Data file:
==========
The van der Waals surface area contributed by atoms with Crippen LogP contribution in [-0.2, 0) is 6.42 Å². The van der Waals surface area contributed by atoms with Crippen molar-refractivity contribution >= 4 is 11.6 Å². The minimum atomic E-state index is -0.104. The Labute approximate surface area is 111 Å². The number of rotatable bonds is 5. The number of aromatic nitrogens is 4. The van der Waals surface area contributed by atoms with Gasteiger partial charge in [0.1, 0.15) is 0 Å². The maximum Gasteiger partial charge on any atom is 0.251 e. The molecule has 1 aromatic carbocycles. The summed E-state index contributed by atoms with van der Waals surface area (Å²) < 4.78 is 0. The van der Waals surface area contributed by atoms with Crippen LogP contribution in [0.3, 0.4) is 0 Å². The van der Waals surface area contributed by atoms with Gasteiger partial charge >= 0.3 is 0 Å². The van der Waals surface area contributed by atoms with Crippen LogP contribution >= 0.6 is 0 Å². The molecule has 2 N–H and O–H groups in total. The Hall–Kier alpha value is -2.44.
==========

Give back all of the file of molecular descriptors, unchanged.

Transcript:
The van der Waals surface area contributed by atoms with Crippen LogP contribution in [-0.2, 0) is 6.42 Å². The van der Waals surface area contributed by atoms with Crippen molar-refractivity contribution >= 4 is 11.6 Å². The minimum atomic E-state index is -0.104. The Labute approximate surface area is 111 Å². The number of rotatable bonds is 5. The number of aromatic nitrogens is 4. The van der Waals surface area contributed by atoms with Gasteiger partial charge in [0.1, 0.15) is 0 Å². The maximum Gasteiger partial charge on any atom is 0.251 e. The molecule has 1 aromatic carbocycles. The summed E-state index contributed by atoms with van der Waals surface area (Å²) < 4.78 is 0. The van der Waals surface area contributed by atoms with Crippen LogP contribution in [0.3, 0.4) is 0 Å². The van der Waals surface area contributed by atoms with Gasteiger partial charge >= 0.3 is 0 Å². The van der Waals surface area contributed by atoms with Crippen LogP contribution >= 0.6 is 0 Å². The molecule has 2 N–H and O–H groups in total. The Hall–Kier alpha value is -2.44.